SS1 - Musées de la civilisation
An unusual tour
in an amazing
the estèbe house
From the entrance hall or the courtyard, you will notice an old
house that is part of the Museum – it’s the Estèbe House. It
was built in 1752, more than 250 years ago!
A boat in the Museum! It was found during the archeological
digs that took place before the Museum was built.
The house belonged to Guillaume
Estèbe, a merchant, who lived there
with his wife and their 14 children (that’s
right, 14!). The bags, barrels and crates
of objects sold by Estèbe were stored
in the cellar (where the Museum’s gift
shop is today) and the attic. ›
Educational Program Presented by
• The carriage entrance that looks
like a rounded tunnel, allowing
horses and carts to access the
• The S-shaped metal parts: these are actually huge screws
that go through the floors and prevent the walls from
warping under the weight of the roof. These metal parts
are called “S-irons”, or “esses” in French – guess why!
This boat used to cross the river and transport passengers and
goods from large ships to the shore.
Do you see
boat? It’s a
wharf! Back then,
the St. Lawrence River
was much wider and came
as far as where you’re standing.
THE DISCOVERY ZONE
people of quebec...
Then and Now
Discover objects from our past that helped
shape Québec’s history.
UPPER WALK WAY
• A flute that can play two melodies
at the same time (it’s called a
• A fireman’s helmet that is over 100
• The torch from the 1976 Olympics in
Admire a model representing the
Battle of the Plains of Abraham on
September 13, 1759: can you find
seven mills and a well?
once upon a time...
Saturdays and Sundays, from 10 am to 5 pm
children aged 3 to 10, accompanied by an adult
Capacity: 60 people
Duration: 45 minutes
Step into the shoes of your best-loved
fairytale characters in a setting worthy
of the finest picture books. A fabulous
world brimming with magic that’s
More than meets the eye!
Draw on all your senses and tap into your curiosity in this
exhibit designed for children and families. Solve some
mysteries to find your way and see everything.
Take on the Key Challenge! Find the six hidden keys in
the room. The clues will help you…get the answers at the
end of the exhibit!
> A special rate is given to people supervising groups of
youngsters because they are responsible for the behavior
of the group in the Museum.
Thank you for your assistance and enjoy your visit!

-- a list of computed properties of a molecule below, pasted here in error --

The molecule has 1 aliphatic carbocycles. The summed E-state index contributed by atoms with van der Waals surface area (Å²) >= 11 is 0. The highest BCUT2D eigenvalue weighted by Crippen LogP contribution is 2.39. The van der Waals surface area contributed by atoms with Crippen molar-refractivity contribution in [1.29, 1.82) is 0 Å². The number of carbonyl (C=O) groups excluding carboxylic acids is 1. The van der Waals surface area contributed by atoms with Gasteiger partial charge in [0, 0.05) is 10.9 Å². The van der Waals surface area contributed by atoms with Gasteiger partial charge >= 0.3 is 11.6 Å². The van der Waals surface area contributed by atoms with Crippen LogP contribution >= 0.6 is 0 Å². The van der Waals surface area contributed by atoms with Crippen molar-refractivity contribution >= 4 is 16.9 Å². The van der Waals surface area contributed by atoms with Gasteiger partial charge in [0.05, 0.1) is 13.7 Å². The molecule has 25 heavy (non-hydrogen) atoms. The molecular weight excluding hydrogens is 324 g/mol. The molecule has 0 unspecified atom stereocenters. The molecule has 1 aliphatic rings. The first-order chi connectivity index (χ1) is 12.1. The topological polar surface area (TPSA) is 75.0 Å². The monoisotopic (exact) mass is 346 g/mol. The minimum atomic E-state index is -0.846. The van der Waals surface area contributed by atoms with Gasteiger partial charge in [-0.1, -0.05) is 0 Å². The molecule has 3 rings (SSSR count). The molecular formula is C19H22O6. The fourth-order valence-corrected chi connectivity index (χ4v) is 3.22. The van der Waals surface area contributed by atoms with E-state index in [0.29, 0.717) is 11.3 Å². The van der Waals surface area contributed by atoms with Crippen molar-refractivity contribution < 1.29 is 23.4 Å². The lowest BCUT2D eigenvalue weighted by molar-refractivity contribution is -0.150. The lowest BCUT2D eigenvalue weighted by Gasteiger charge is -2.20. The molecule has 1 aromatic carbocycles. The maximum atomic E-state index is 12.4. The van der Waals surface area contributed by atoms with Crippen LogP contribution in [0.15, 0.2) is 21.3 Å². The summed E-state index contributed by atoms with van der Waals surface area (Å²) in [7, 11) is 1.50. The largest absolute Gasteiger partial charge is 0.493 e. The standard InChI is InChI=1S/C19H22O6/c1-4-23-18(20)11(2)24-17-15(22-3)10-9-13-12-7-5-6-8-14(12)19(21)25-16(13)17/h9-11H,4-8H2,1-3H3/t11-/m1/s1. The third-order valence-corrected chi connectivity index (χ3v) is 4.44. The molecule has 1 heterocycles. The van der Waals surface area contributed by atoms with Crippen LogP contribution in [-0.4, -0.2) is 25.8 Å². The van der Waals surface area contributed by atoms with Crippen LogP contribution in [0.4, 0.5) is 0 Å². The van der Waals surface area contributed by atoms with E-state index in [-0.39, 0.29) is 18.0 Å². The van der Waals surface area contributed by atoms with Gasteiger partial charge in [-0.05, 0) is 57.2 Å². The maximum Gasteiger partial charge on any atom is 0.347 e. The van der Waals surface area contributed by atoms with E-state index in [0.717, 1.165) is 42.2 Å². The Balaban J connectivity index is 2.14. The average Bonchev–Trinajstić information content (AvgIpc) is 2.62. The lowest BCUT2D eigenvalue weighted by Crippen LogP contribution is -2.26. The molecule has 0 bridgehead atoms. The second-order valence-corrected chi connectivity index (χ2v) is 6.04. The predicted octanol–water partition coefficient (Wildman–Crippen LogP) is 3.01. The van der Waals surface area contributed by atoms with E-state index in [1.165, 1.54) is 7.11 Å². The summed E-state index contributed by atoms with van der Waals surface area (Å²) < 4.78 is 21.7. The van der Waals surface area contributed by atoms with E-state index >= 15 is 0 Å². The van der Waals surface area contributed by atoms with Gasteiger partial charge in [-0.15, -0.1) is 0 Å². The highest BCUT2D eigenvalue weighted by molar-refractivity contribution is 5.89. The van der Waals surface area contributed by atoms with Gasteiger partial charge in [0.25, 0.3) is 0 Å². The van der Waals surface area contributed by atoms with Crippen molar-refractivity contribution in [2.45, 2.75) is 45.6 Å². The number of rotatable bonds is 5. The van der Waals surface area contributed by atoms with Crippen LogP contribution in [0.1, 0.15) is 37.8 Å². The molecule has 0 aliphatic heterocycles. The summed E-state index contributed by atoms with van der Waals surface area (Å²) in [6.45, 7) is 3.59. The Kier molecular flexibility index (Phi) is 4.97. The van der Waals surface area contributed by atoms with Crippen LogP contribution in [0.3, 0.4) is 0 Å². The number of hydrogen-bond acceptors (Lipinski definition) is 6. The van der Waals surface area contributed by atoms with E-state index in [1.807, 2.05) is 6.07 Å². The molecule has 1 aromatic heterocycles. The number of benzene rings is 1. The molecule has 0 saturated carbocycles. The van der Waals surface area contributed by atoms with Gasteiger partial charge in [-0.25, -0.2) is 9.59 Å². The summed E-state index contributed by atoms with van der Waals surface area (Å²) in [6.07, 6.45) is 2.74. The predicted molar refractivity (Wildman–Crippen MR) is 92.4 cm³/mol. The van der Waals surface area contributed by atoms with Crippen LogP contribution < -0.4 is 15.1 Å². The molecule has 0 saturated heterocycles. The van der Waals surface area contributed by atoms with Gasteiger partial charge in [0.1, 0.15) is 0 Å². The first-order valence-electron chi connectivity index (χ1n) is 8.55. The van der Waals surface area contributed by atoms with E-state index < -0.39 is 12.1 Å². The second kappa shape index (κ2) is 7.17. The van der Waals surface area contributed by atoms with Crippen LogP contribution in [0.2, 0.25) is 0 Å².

EXHIBITING MUSEUM BEHAVIORS
ACCESS TO GF
> At the beginning of the visit, the chaperone explains
expected behaviors to the members of his/her group,
reminds members of the group of the expected
behaviors when necessary and supervises the group
from beginning to end.
BEING A GROUP IN THE MUSEUM
This is our story
First Nations and Inuit in the XXIst century
like cats and dots
An exhibit with some bite! Discoveries made
by animal behaviour specialists take you
on a sensory and interactive journey into
the body, mind and universe of our fourlegged friends.
Go on…we double dog dare you!
Come meet the Amerindians and Inuit of today.
Having lived for centuries on the territory of
Québec, they tell us their story, our story.
See how fast you can complete a
slalom course compared to a dog!
Among the objects that reflect the cultures
and rich history of these nations, find the
model of an ancient Iroquois village and
• The garden where corn, beans and squash
• The canoe for fast travel
See how you do at high jump
compared to a cat!
And why not invent a dog breed!
The Invisible Revolution
Walk quietly: take your time and see everything.
Keep an arm’s length between you
and the artifacts or decors. This way,
you get a better view of the whole
exhibition. Touching is STRICTLY
PROHIBITED except for those objects
presented in the discovery zone
Are you taking pictures? Be careful! DO NOT use flash
and look for warnings that some artefacts CANNOT be
Speak quietly: shouting is forbidden.
If a security guard warns you, change your behavior
In the exhibition rooms, it is not
permitted to eat or drink.
You can always ask questions
to the guides.
Respect other visitors: do not
“Nano” means really, really small. So small that
you need a special microscope to see anything
Find two animals that are hiding in
a vivarium. They have “nanostructures”
at the end of their legs, which let them
stick to the walls and even the ceiling!
Direction de l’action culturelle et éducative et de l’accueil des publics
Musées de la civilisation are subsidized by the
ministère de la Culture et des Communications.
Illustrations : Nathaly Bergerron / Franfou / Valérie Morency / José Morin